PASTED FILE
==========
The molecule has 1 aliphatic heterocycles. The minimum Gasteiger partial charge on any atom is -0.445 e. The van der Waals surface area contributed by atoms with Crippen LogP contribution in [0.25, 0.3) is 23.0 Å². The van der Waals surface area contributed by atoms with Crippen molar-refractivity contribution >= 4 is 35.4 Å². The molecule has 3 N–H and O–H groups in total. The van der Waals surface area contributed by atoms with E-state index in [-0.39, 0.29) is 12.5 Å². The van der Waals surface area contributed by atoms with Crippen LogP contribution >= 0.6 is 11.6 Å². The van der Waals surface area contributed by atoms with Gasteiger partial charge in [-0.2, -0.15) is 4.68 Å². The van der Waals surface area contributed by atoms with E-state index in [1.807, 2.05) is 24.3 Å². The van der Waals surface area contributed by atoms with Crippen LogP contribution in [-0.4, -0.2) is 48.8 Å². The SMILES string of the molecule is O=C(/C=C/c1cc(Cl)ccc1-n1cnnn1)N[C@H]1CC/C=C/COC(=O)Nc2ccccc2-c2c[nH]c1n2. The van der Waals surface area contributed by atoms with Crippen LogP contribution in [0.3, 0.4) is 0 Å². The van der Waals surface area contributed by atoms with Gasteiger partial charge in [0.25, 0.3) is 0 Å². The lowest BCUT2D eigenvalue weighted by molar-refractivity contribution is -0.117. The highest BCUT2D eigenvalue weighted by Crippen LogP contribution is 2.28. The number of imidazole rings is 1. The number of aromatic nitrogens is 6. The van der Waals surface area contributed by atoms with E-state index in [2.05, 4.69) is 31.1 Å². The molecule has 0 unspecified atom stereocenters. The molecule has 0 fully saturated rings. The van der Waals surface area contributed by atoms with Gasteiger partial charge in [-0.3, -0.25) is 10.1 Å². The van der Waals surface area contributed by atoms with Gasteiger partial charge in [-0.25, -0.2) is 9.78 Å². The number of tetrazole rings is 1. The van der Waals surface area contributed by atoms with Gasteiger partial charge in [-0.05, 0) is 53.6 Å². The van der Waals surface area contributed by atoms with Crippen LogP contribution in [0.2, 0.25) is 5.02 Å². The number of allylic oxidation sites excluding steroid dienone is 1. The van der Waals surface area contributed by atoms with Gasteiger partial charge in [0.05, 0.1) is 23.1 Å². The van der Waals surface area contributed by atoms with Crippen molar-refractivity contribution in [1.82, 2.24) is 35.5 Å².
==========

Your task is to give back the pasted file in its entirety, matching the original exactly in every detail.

The molecule has 1 aliphatic heterocycles. The minimum Gasteiger partial charge on any atom is -0.445 e. The van der Waals surface area contributed by atoms with Crippen LogP contribution in [0.25, 0.3) is 23.0 Å². The van der Waals surface area contributed by atoms with Crippen molar-refractivity contribution >= 4 is 35.4 Å². The molecule has 3 N–H and O–H groups in total. The van der Waals surface area contributed by atoms with E-state index in [-0.39, 0.29) is 12.5 Å². The van der Waals surface area contributed by atoms with Crippen LogP contribution >= 0.6 is 11.6 Å². The van der Waals surface area contributed by atoms with Gasteiger partial charge in [-0.2, -0.15) is 4.68 Å². The van der Waals surface area contributed by atoms with E-state index in [1.807, 2.05) is 24.3 Å². The van der Waals surface area contributed by atoms with Crippen LogP contribution in [-0.4, -0.2) is 48.8 Å². The SMILES string of the molecule is O=C(/C=C/c1cc(Cl)ccc1-n1cnnn1)N[C@H]1CC/C=C/COC(=O)Nc2ccccc2-c2c[nH]c1n2. The van der Waals surface area contributed by atoms with Crippen LogP contribution in [0.3, 0.4) is 0 Å². The van der Waals surface area contributed by atoms with Gasteiger partial charge in [0.25, 0.3) is 0 Å². The lowest BCUT2D eigenvalue weighted by molar-refractivity contribution is -0.117. The highest BCUT2D eigenvalue weighted by Crippen LogP contribution is 2.28. The number of imidazole rings is 1. The number of aromatic nitrogens is 6. The van der Waals surface area contributed by atoms with E-state index in [2.05, 4.69) is 31.1 Å². The molecule has 0 unspecified atom stereocenters. The molecule has 0 fully saturated rings. The van der Waals surface area contributed by atoms with Gasteiger partial charge in [-0.3, -0.25) is 10.1 Å². The van der Waals surface area contributed by atoms with Gasteiger partial charge in [-0.25, -0.2) is 9.78 Å². The number of tetrazole rings is 1. The van der Waals surface area contributed by atoms with Gasteiger partial charge in [-0.05, 0) is 53.6 Å². The van der Waals surface area contributed by atoms with Crippen LogP contribution in [0.2, 0.25) is 5.02 Å². The number of allylic oxidation sites excluding steroid dienone is 1. The van der Waals surface area contributed by atoms with Gasteiger partial charge in [0.05, 0.1) is 23.1 Å². The van der Waals surface area contributed by atoms with Crippen molar-refractivity contribution in [1.82, 2.24) is 35.5 Å².